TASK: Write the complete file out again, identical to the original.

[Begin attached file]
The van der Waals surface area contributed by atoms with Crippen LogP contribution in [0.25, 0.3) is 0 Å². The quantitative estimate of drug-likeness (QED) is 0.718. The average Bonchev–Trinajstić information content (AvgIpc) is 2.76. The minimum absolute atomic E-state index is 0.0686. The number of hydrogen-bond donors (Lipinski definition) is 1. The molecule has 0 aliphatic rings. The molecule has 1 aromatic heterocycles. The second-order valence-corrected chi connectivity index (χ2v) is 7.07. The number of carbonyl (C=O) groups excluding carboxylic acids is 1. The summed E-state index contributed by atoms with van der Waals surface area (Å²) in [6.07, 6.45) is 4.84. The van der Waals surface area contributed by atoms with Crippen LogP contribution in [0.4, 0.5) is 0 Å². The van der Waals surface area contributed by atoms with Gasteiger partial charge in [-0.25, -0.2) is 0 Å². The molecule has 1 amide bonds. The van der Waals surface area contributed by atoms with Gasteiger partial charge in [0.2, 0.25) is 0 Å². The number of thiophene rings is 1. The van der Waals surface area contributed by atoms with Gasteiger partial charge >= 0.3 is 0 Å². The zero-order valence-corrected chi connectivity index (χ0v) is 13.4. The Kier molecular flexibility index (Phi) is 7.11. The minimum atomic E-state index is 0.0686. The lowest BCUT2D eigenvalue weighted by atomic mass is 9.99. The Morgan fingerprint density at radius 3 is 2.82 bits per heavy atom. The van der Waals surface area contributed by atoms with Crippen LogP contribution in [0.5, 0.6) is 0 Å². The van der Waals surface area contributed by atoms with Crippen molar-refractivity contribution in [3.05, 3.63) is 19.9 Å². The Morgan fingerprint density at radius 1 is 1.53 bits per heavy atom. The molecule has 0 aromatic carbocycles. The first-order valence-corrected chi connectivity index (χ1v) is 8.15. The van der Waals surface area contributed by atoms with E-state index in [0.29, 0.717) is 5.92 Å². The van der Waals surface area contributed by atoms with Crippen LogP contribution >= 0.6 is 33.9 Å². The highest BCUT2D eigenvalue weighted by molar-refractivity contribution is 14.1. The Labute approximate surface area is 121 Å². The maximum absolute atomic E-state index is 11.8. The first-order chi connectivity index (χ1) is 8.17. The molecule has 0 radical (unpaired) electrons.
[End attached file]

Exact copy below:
The van der Waals surface area contributed by atoms with Crippen LogP contribution in [0.25, 0.3) is 0 Å². The quantitative estimate of drug-likeness (QED) is 0.718. The average Bonchev–Trinajstić information content (AvgIpc) is 2.76. The minimum absolute atomic E-state index is 0.0686. The number of hydrogen-bond donors (Lipinski definition) is 1. The molecule has 0 aliphatic rings. The molecule has 1 aromatic heterocycles. The second-order valence-corrected chi connectivity index (χ2v) is 7.07. The number of carbonyl (C=O) groups excluding carboxylic acids is 1. The summed E-state index contributed by atoms with van der Waals surface area (Å²) in [6.07, 6.45) is 4.84. The van der Waals surface area contributed by atoms with Crippen LogP contribution in [0.4, 0.5) is 0 Å². The van der Waals surface area contributed by atoms with Gasteiger partial charge in [-0.25, -0.2) is 0 Å². The molecule has 1 amide bonds. The van der Waals surface area contributed by atoms with Gasteiger partial charge in [0.2, 0.25) is 0 Å². The number of thiophene rings is 1. The van der Waals surface area contributed by atoms with Gasteiger partial charge >= 0.3 is 0 Å². The zero-order valence-corrected chi connectivity index (χ0v) is 13.4. The Kier molecular flexibility index (Phi) is 7.11. The minimum atomic E-state index is 0.0686. The lowest BCUT2D eigenvalue weighted by atomic mass is 9.99. The Morgan fingerprint density at radius 3 is 2.82 bits per heavy atom. The van der Waals surface area contributed by atoms with Crippen LogP contribution in [0.5, 0.6) is 0 Å². The van der Waals surface area contributed by atoms with Crippen molar-refractivity contribution in [3.05, 3.63) is 19.9 Å². The Morgan fingerprint density at radius 1 is 1.53 bits per heavy atom. The molecule has 0 aromatic carbocycles. The first-order valence-corrected chi connectivity index (χ1v) is 8.15. The van der Waals surface area contributed by atoms with E-state index in [0.29, 0.717) is 5.92 Å². The van der Waals surface area contributed by atoms with Crippen LogP contribution >= 0.6 is 33.9 Å². The highest BCUT2D eigenvalue weighted by molar-refractivity contribution is 14.1. The Labute approximate surface area is 121 Å². The maximum absolute atomic E-state index is 11.8. The first-order chi connectivity index (χ1) is 8.17. The molecule has 0 radical (unpaired) electrons.